Why Call Centers are Important for Your Branding Strategy
By Guy Dilger, VP of Product and Marketing, Plain Green, LLC
For many business leaders, branding means the company logo, website, sales material, direct marketing, social media and online content. Devoting resources and marketing activities in these types of communications is important to creating brand awareness and sales opportunities.
However, it’s not just the company’s marketing that creates a brand. Every touch point in the customer journey becomes part of a buyer’s perception of the company brand.
Call Center as a Brand Experience
One department that may require a portion of the branding budget, but is often overlooked, is the inbound call center or customer service department. For many customers that purchase or signup for services online, the call center is the only human interaction with a company. This is especially true for online and e-commerce companies that don’t have a physical presence.
Consumers and decision-makers are more likely to judge and create an impression of businesses based on the over-the-phone service. That’s the reason it’s crucial for businesses to incorporate their branding into their customer service and call centers.
Major investments are made to support call centers and customer service departments, including telecommunications technology, customer response management software, training and scripts.
But does the call center training include the company’s brand standards and personality? Are the founder’s story and company mission part of the scripts? Can the team easily insert the company’s unique value proposition and point of differentiation for the products and services into customer conversations?
All of these key message points shape the buyer’s brand experience, which ultimately influences customer acquisition, retention, loyalty and lifetime value.
Call Center Agents as Brand Ambassadors
When an insufficiently trained call center or customer service representative focuses more on getting off of a customer call rather than solving the issue, the company takes a hit.
First, the brand is tarnished. That interaction had a greater impact on the customer’s perception than a scheduled message from the company’s CEO.
Second, all of the marketing, product development and innovation were made ineffective because of a frustrated call center agent.
To make matters worse, that unsatisfied or angry customer may choose to post a negative review or rant on social media.
Ensuring your call center and customer service department are properly trained and engaged is the best way to avoid these types of interactions. An engaged call center pays for itself in improved productivity and reduced turnover of customers and employees.
Essential Training Elements
Key elements of the call center training include:
Prospects and customers are calling because they need information or are facing an issue. Some call center agents and customer service representatives mistakenly use a falsely cheery phone voice.
Call center agents and customer service representatives need to be sensitive to the fact that customers may be calling upset or confused.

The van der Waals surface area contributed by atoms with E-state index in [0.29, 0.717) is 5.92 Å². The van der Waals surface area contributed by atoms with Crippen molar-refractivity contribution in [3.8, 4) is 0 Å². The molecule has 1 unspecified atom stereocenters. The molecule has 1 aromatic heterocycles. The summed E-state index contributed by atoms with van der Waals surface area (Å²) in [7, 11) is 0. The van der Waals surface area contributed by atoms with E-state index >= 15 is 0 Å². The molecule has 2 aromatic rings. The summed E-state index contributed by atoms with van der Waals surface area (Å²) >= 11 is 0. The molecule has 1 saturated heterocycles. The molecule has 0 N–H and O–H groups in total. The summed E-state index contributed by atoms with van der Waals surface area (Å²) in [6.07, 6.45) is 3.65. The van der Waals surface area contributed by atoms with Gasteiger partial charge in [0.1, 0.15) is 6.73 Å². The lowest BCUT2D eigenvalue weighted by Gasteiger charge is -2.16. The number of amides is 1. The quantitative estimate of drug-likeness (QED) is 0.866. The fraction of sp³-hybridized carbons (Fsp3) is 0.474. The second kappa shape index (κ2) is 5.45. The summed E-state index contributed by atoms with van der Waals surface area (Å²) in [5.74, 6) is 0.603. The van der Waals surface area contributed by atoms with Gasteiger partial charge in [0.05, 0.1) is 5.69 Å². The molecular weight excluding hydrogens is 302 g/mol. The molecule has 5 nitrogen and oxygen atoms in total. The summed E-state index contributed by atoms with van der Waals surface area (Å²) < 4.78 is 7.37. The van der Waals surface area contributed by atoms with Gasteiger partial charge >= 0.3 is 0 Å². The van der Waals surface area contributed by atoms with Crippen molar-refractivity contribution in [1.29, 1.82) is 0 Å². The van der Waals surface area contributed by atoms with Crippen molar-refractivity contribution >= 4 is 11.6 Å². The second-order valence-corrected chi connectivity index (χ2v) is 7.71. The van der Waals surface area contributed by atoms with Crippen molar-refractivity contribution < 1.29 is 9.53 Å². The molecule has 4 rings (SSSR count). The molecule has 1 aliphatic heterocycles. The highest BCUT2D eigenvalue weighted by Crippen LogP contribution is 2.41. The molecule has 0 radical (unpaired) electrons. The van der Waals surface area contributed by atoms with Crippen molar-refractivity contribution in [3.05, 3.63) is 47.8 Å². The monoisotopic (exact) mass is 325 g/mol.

After the caller explains the reason for the call, the first response is sincere empathy. The tone of the initial interaction should be guided by the company’s brand personality and brand voice.
2. Ease Anxiety
Next, is to ease the caller’s anxiety by reassuring customers that they have called the experts and solution providers.
At this point, the call center agent should consider thanking the customer for calling. It’s far better for the customer to call a company representative with questions or complaints. This communication allows an opportunity for a resolution, rather than seeing a complaint or negative review online.
A calm, confident and reassuring attitude will go a long way in easing communications and clearly understanding the issues.
Once the issue is defined, the call center agent can provide information and guidance for next steps.
Guidelines for various scenarios and scripts with key message points will provide the greatest support for the agent and result in faster resolution.
Some companies may provide check lists, step-by-step instructions, links to the company website and other resources to address their customers’ needs.
4. Enable Follow-up
After the call, a brief online survey or follow-up email is recommended to continue improving the brand experience.
Marketing and sales leaders may consider a follow-up phone call to ensure the issue was resolved and offer an additional customer touch point.
In some cases, business leaders may choose to “mystery shop” their own call center, take customer calls themselves or listen to recorded conversations.
Getting customer feedback and monitoring performance will ensure the call center is part of the brand experience.
Guy Dilger, Vice President of Product and Marketing
With more than 12 years of experience
designing groundbreaking marketing strategies for Fortune 500 companies and financial technology brands, Guy Dilger
is known for generating engaging content and compelling concepts that resonate with targeted consumers. Prior to Plain Green, Dilger held senior positions within fintech and retail spaces, where he managed national marketing campaigns and customer-centric loyalty initiatives for Sears and Kmart. Previously, he was part of the management team at Limited Brands, where his marketing work in support of Express brand included CRM, email, web-based programs and the redesign and relaunch of a private label credit card. Dilger has an MBA, as well as a bachelor of science in economics, from Southern Methodist University.